Some Tips on ‘Hiring’ and Retaining Great Tenants by David Tilney

David Tilney has been managing single-family houses in Colorado Springs, CO for over 40 years. The article below was written by him to share his tips and secrets to success in retaining great tenants for your investment property.

Headshot of David Tilney Advanta IRA Guest SpeakerUnderstand How Investment Property Works in Your State

First, define the job description you have for your tenants. Ours is to maintain and improve our properties, pay the rent on time, get along with the neighbors, stay for a long time, and contact us only when support is needed. Second, learn and obey the various federal, state, and local fair housing laws, your state and local landlord/tenant laws, and your state licensing laws. (Google can get you any information that you don’t have.) Third, create a Policy Procedure Manual to guarantee consistent and equal treatment of every rental applicant and to support your compliance with the applicable laws.

Create Appealing Advertisements

Advertise the property you have for rent, not the applicants you hope to acquire.

Market the sizzle along with the steak in your ads since people usually base decisions on emotions rather than logic. Pick favorable property attributes and write copy with emotional appeal like: “come home to a vacation…” or “imagine entertaining on this lovely, private patio…”, etc.). Show lots of photos and perhaps a video walk-through. List your qualifying criteria at the bottom of your advertising to encourage unqualified applicants to weed themselves out and save you time. Repeat this in your application packets and online applications for the same reason. Currently, we list the following at the bottom of each of our rental ads.

Keyper Corporation believes that our tenants are our greatest assets. We have rented to hundreds of tenants since 1978. We offer well-maintained houses for long-term occupancy to people who wish to take our house and make it their home. Our typical tenants rent for multiple years (our longest tenancy was just under 25 years), and we have never had a tenant forced to move because of a foreclosure. We offer discounted rent to tenants who are willing to take on the responsibility for the minor maintenance that comes with living in a house. If what we offer appeals to you, and you meet our qualifying criteria (listed below), then we invite you to apply to rent this property. 


  1. Monthly income equal to 3 to 4 times monthly rent
  2. Generally 700+ FICO credit score
  3. Stable employment & income (or retired)
  4. Positive rental history (and/or mortgage payment history)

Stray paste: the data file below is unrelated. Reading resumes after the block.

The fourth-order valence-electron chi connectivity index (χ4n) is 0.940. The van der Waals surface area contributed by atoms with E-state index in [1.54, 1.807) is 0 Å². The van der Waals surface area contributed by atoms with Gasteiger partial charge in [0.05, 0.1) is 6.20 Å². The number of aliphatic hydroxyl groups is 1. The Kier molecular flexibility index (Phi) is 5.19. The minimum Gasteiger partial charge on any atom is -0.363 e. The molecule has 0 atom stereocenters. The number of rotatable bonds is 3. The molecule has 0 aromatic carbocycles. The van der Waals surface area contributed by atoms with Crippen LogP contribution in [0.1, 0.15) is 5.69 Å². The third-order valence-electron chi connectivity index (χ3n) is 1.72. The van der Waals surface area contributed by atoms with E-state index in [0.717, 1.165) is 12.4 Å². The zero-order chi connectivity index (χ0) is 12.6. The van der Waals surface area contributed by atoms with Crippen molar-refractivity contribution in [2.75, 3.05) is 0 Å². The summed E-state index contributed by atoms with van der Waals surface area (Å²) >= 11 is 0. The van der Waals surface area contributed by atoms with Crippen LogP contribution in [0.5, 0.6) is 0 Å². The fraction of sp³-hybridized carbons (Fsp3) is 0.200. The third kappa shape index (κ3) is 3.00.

**Note: You must meet at least 3 out of the 4 criteria listed above to be approved to rent this property.

How to Vet Potential Tenants

Create rental applications and processes that verify income and credit and also inventory applicants’ skill sets. Check criminal history as part of your process. You are hiring someone to maintain and improve your property and paying them with the “currency” of good rental housing. FICO scores will indicate both their ability and willingness to meet financial obligations but will not indicate how they will maintain your property, so prior rental history is also important.

We require information about rental occupancy and employment during the previous five years. If the applicant has lived at their current address for five or more years, we still require information about their previous landlord. Net monthly income can be dramatically different from gross income, so we require information about both gross and net.

Our approach is to trust everyone but verify everything. We require separate applications from everyone over 18 who will live in the property. This gives us more information on which to base our decision. We also state in multiple places on our applications that tenants will be accepted on a “best qualified” rather than a “first come, first served” basis. We find this motivates people to either compete for our property and sell us on why we should rent to them or help them decide to look for another property. (Beware – If your property is in Seattle, WA, you must accept applicants on a “first come, first served” basis and not a “best qualified” basis. This points out the need-to-know your local law.)

Showing Your Investment Property